Effects of exercise domain and intensity on sleep in women and men with overweight and obesity
Publikation: Bidrag til tidsskrift › Tidsskriftartikel › Forskning › fagfællebedømt
- Quist et al_Journal of Obesity_2019_Vol 2019_e2189034
Forlagets udgivne version, 1,56 MB, PDF-dokument
Inadequate sleep is associated with cardiometabolic risk and adiposity. Exercise has been suggested as an efficient strategy to improve sleep; however, the effects of different types of exercise on sleep in individuals with overweight and obesity are not well understood. We examined effects of active commuting and leisure-time exercise on sleep in individuals with overweight or obesity. 130 physically inactive adults (20–45 years) with overweight or class 1 obesity (body mass index: 25–35 kg/m2) were randomized to 6 months of habitual lifestyle (CON, n = 18), active commuting by bike (BIKE, n = 35), or leisure-time exercise of moderate intensity (MOD, 50% VO2peak-reserve, n = 39) or vigorous intensity (VIG, 70% VO2peak-reserve, n = 38), 5 days/week.
Sleep was assessed from 7-day/night accelerometry and questionnaires at baseline, 3 months, and 6 months. 92 participants were included in a per protocol analysis. At 3 months, sleep duration was longer in VIG (29 min/night [3; 55] (mean [95% CI]), p = 0.03) but not in BIKE and MOD (p ≥ 0.11) compared with CON and was not different between groups at 6 months (p ≥ 0.36 vs. CON). At 6 months, sleep duration variability was lower in MOD (−31% [−50; −3], p = 0.03) and numerically lower in VIG (−28% [−49; 1], p = 0.06) relative to CON but was unchanged in BIKE (p = 0.17 vs. CON). The effects were, however, primarily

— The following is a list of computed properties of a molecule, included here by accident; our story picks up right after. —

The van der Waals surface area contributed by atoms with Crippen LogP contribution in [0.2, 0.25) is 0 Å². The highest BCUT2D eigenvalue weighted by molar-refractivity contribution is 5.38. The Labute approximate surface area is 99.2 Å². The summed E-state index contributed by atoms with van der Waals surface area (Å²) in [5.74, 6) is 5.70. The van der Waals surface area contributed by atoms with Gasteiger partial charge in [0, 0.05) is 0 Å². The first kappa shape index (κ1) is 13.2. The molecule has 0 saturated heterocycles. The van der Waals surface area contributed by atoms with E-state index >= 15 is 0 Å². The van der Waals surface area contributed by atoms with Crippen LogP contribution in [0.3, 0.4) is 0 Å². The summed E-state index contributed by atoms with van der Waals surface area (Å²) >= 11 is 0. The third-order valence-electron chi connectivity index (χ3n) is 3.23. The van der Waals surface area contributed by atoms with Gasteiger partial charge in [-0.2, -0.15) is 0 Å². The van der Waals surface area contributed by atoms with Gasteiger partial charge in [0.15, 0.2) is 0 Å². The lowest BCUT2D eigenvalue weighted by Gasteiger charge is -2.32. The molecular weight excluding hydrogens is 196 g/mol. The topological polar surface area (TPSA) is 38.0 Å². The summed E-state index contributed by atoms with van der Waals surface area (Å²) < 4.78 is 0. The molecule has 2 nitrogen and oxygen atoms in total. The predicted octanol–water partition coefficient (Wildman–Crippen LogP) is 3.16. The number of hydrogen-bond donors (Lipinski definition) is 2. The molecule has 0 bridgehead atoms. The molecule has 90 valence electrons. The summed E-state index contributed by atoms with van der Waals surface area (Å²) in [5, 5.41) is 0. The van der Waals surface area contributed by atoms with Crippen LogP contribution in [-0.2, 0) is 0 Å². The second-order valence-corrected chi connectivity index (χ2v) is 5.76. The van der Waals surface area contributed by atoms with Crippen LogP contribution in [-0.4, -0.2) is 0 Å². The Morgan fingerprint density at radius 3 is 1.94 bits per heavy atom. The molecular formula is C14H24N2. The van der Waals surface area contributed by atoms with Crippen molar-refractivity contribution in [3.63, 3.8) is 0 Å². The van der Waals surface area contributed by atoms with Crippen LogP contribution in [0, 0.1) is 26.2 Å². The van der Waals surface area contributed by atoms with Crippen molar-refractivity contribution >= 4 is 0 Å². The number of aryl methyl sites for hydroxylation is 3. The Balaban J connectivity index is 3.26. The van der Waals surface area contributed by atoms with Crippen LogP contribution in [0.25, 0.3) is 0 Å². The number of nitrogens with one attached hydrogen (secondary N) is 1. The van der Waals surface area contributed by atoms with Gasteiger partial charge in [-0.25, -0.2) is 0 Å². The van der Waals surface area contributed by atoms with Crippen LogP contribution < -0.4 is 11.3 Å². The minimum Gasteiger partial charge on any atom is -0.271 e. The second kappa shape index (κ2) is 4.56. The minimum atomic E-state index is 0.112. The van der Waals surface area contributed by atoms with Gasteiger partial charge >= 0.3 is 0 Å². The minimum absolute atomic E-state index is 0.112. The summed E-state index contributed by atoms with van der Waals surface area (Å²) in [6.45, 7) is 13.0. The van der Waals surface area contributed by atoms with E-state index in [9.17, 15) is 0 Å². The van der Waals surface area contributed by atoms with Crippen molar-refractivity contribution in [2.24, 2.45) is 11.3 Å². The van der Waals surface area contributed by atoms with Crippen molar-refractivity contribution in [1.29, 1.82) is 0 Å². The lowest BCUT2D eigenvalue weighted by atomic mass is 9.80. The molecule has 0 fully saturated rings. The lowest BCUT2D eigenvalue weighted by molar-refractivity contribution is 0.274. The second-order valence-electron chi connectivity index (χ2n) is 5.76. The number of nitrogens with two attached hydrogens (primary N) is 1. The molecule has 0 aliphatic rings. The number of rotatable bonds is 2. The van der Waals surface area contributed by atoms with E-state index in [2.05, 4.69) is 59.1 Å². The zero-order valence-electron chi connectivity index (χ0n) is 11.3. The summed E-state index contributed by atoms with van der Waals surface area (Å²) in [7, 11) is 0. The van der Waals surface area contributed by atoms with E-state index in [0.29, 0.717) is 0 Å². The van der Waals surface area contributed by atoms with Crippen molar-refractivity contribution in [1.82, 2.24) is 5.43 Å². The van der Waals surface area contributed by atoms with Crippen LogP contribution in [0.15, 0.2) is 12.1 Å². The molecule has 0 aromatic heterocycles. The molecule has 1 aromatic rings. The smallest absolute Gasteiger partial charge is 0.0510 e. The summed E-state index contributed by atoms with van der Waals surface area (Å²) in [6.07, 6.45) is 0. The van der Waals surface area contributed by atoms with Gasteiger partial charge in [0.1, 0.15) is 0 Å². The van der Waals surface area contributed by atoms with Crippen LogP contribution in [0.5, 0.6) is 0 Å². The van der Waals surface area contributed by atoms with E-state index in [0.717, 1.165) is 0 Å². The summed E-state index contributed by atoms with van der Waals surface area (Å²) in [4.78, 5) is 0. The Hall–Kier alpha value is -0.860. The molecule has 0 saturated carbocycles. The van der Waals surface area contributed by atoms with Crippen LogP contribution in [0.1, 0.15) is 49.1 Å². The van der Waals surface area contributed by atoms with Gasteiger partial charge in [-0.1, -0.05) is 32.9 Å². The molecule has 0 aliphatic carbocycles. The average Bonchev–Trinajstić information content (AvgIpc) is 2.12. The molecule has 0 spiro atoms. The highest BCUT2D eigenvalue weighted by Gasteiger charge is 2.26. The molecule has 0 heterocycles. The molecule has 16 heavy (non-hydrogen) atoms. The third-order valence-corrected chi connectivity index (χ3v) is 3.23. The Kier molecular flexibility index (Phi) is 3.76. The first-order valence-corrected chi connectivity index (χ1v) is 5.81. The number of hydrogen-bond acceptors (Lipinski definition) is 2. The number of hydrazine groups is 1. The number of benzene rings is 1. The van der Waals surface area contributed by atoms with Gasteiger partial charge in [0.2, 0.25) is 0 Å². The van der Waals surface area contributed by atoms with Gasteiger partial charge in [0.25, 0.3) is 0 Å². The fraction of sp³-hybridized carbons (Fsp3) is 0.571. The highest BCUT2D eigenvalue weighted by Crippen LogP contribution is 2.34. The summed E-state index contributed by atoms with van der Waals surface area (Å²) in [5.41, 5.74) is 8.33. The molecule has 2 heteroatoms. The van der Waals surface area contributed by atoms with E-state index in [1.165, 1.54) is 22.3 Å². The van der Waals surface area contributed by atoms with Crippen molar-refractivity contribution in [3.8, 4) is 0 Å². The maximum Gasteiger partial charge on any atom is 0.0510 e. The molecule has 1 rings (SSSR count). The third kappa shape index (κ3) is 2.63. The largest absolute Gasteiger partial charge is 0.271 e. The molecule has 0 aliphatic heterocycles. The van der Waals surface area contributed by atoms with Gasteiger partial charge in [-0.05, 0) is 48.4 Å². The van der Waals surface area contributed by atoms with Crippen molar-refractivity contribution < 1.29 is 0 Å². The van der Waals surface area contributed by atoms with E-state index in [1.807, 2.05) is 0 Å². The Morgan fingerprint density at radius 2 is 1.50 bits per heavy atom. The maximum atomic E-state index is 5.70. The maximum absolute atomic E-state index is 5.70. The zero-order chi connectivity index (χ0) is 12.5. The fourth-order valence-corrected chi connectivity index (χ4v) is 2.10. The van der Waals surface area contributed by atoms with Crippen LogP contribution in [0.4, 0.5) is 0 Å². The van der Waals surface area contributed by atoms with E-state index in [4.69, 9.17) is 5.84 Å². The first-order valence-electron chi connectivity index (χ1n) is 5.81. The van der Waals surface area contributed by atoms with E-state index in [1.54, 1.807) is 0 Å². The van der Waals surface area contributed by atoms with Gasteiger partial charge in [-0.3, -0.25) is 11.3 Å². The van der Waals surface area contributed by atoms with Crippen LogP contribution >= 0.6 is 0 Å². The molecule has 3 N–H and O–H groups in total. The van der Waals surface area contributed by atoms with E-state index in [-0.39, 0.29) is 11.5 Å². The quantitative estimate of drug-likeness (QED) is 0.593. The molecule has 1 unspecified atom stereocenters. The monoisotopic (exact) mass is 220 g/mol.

attributable to shorter and more irregular sleep in CON over time. Our findings suggest that effects of exercise on sleep in individuals with overweight and obesity may be restricted to leisure-time exercise with a short-term effect on sleep duration after vigorous intensity exercise (3 months) but a more regular sleep pattern after 6 months of moderate and vigorous intensity exercise
compared with physically inactive controls.
This trial was registered at clinicaltrials.gov with ID NCT01962259.
|Tidsskrift||Journal of Obesity|
|Status||Udgivet - 2019|
CURIS 2019 NEXS 127
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